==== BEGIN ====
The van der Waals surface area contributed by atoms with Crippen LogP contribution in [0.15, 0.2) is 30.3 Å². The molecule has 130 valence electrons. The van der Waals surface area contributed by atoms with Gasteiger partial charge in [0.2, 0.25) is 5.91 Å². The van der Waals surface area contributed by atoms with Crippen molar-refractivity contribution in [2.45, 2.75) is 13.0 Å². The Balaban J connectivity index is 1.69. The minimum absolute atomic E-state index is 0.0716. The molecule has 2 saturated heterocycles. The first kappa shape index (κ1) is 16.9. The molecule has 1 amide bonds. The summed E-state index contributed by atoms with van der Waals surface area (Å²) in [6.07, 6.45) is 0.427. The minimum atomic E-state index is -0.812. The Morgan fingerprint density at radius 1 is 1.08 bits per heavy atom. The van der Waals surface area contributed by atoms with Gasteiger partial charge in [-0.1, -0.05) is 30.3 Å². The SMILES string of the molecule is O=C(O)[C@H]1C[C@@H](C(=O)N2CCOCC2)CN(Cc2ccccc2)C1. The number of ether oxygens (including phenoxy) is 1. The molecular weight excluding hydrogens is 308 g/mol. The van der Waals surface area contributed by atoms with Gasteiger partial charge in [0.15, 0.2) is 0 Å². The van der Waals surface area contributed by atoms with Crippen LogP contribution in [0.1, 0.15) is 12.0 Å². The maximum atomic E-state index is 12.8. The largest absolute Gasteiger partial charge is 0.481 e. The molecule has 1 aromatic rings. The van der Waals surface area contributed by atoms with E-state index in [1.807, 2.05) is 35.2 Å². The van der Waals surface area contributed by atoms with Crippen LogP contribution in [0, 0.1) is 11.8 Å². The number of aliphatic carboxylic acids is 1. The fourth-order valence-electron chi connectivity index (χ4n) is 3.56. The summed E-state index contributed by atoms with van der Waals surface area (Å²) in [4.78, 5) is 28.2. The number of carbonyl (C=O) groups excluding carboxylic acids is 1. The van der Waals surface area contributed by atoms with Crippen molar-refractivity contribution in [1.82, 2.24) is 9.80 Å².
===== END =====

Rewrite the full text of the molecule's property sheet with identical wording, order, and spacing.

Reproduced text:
The van der Waals surface area contributed by atoms with Crippen LogP contribution in [0.15, 0.2) is 30.3 Å². The molecule has 130 valence electrons. The van der Waals surface area contributed by atoms with Gasteiger partial charge in [0.2, 0.25) is 5.91 Å². The van der Waals surface area contributed by atoms with Crippen molar-refractivity contribution in [2.45, 2.75) is 13.0 Å². The Balaban J connectivity index is 1.69. The minimum absolute atomic E-state index is 0.0716. The molecule has 2 saturated heterocycles. The first kappa shape index (κ1) is 16.9. The molecule has 1 amide bonds. The summed E-state index contributed by atoms with van der Waals surface area (Å²) in [6.07, 6.45) is 0.427. The minimum atomic E-state index is -0.812. The Morgan fingerprint density at radius 1 is 1.08 bits per heavy atom. The van der Waals surface area contributed by atoms with Gasteiger partial charge in [-0.1, -0.05) is 30.3 Å². The SMILES string of the molecule is O=C(O)[C@H]1C[C@@H](C(=O)N2CCOCC2)CN(Cc2ccccc2)C1. The number of ether oxygens (including phenoxy) is 1. The molecular weight excluding hydrogens is 308 g/mol. The van der Waals surface area contributed by atoms with Gasteiger partial charge in [0.15, 0.2) is 0 Å². The van der Waals surface area contributed by atoms with Crippen LogP contribution in [0.1, 0.15) is 12.0 Å². The maximum atomic E-state index is 12.8. The largest absolute Gasteiger partial charge is 0.481 e. The molecule has 1 aromatic rings. The van der Waals surface area contributed by atoms with E-state index in [1.807, 2.05) is 35.2 Å². The van der Waals surface area contributed by atoms with Crippen LogP contribution in [0, 0.1) is 11.8 Å². The number of aliphatic carboxylic acids is 1. The fourth-order valence-electron chi connectivity index (χ4n) is 3.56. The summed E-state index contributed by atoms with van der Waals surface area (Å²) in [4.78, 5) is 28.2. The number of carbonyl (C=O) groups excluding carboxylic acids is 1. The van der Waals surface area contributed by atoms with Crippen molar-refractivity contribution in [1.82, 2.24) is 9.80 Å².